1. ## factorising

hi, could someone help me with this please:

a polynomial is given by $\displaystyle p(x) = x^3 - 6x^2 + 9x - 4$

a) factorise p(x) completely- i did this question and came up with $\displaystyle (x - 1)^2 (x - 4)$ but then the next question i didn't get

b) hence solve the equation $\displaystyle y^6 - 6y^4 + 9y^2 - 4 = 0$

i'm guessing its something to do with the second equation being the same as the first one but with x squared, so $\displaystyle y = x^2$. but the answer in the book is $\displaystyle y = \pm 1$ and $\displaystyle y = \pm2$ could someone please explain this? thankyou, mark

2. $\displaystyle (y^2)^3-6(y^2)^2+9(y^2)-4$ ... Do you see the similarity between the original polynomial? By taking out a common exponent, I've reproduced an equation extremely similar to $\displaystyle p(x)$, just with a different variable. I've created $\displaystyle p(y^2)$.

Let's just pretend y^2 is equivalent to x, for the sake of simplicity. You found the original polynomial, factored, to be

By re-substituting (y^2) into the factored form of the polynomial we get:
$\displaystyle (y^2-1)^2(y^2-4)$

Do you understand my thought process? Are you able to finish it off?

3. if $\displaystyle y = x^2$ why are you making $\displaystyle x = y^2$?

4. x doesn't actually equal $\displaystyle y^2$... For the sake of simplicity, it's easier to imagine $\displaystyle y^2$ as x in order to understand that $\displaystyle y^2$ can be substituted into the factored form of the $\displaystyle p(x)$.

5. i can see now that by the answer given in the book that that your way of putting it actually does work, i'm just struggling to see why you can put y^2 in place of x in the brackets

6. I'll try to make this supremely clear!

=

Then,
$\displaystyle p(1)=(1-1)^2(1-4)$ correct?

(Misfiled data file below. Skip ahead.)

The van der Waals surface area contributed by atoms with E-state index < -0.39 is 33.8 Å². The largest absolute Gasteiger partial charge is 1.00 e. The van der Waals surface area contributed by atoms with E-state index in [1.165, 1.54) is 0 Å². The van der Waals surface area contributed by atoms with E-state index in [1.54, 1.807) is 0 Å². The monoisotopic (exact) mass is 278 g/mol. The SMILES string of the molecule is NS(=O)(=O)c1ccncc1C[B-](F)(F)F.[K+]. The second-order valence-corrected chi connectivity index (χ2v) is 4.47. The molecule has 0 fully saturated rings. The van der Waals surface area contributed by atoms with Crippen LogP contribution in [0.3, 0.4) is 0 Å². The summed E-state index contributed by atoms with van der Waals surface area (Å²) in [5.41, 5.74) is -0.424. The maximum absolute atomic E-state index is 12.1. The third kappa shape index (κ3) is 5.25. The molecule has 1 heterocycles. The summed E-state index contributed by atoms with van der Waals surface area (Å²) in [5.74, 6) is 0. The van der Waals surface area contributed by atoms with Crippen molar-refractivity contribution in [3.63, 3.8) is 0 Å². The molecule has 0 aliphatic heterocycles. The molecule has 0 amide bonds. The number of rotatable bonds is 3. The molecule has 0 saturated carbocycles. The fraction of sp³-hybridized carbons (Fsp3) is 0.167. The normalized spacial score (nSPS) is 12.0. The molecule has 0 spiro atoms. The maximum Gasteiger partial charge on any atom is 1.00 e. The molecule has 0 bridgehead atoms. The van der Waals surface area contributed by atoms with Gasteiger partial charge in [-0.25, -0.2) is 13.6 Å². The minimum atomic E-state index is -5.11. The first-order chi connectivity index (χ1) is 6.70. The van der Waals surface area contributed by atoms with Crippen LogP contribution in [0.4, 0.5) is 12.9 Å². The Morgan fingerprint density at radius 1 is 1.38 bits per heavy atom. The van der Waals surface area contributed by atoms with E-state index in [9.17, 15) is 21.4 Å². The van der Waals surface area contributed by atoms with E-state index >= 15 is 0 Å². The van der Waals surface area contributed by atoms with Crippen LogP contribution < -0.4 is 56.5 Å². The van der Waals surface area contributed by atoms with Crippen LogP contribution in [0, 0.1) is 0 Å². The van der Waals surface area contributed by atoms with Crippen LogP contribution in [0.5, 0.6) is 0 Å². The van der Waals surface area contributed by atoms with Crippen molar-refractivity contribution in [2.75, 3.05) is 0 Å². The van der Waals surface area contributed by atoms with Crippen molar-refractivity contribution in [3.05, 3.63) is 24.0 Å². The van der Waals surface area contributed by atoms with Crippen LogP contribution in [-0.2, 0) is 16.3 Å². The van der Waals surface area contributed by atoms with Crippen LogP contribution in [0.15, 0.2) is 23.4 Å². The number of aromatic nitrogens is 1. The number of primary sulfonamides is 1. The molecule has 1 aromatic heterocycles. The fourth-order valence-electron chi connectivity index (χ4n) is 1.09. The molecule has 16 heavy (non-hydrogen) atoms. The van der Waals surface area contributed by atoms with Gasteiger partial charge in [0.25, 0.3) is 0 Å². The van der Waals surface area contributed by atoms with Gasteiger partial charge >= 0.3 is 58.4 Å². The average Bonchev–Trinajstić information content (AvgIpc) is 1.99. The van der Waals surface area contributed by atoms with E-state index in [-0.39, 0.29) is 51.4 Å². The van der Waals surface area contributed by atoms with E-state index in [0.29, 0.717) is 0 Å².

So,
$\displaystyle p(y^2)=(y^2-1)^2(y^2-4)$

I derived y^2 from this equation by realising that I need to manipulate it into a form which somehow relates to ... By using index laws I realised that for to become the substituted value must be y^2.

Hence,
$\displaystyle p(y^2)=(y^2)^3-6(y^2)^2+9(y^2)-4$
$\displaystyle p(y^2)=y^6-6y^4+9y^2-4$

I hope that helped

7. ok thanks, that has shed a bit of light on it

8. Hopefully somebody else will be able to articulate a response that best suits your frame of mind

These questions are somewhat intuitive and are definitely tricky if you've never dealt with them before

9. true, sometimes i'll read something in the book and not have a clue what it means, then someone will explain in a different way and i'll understand instantly. i do understand your explanation now though so thanks.

10. ,

let y^2 = x

x^3 - 6x^2 + 9x - 4 = 0,

Next step is to break down the middle terms, a la "trial and error";

x^3 - 4x^2 - 2x^2 + 8x + x - 4 = 0, then group them,

(x^3 - 4x^2) + (-2x^2 + 8x) + (x - 4) = 0, factorize

x^2(x - 4) - 2x(x - 4) + (x - 4) = 0,

you will notice that we extracted the (x - 4), factor it.

(x - 4)(x^2 - 2x + 1) = 0, but notice that (x - 1)^2 = x^2 - 2x + 1,

then we have,

(x - 4)(x - 1)^2 = 0. Now, it is easy to solve the roots

but x = y^2,

then (y^2 - 4)(y^2 - 1)^2 = 0.

by zero-factor theorem, roots can be obtained.

y^2 - 4 = (y + 2)(y - 2) = 0,

y^2 - 1 = (y + 1)(y - 1) = 0,

y = {-2, -1, 1, 2}, solution set

Factoring a cubic polynomial is very hard, even a trained eye blinks. More practice helps . . . .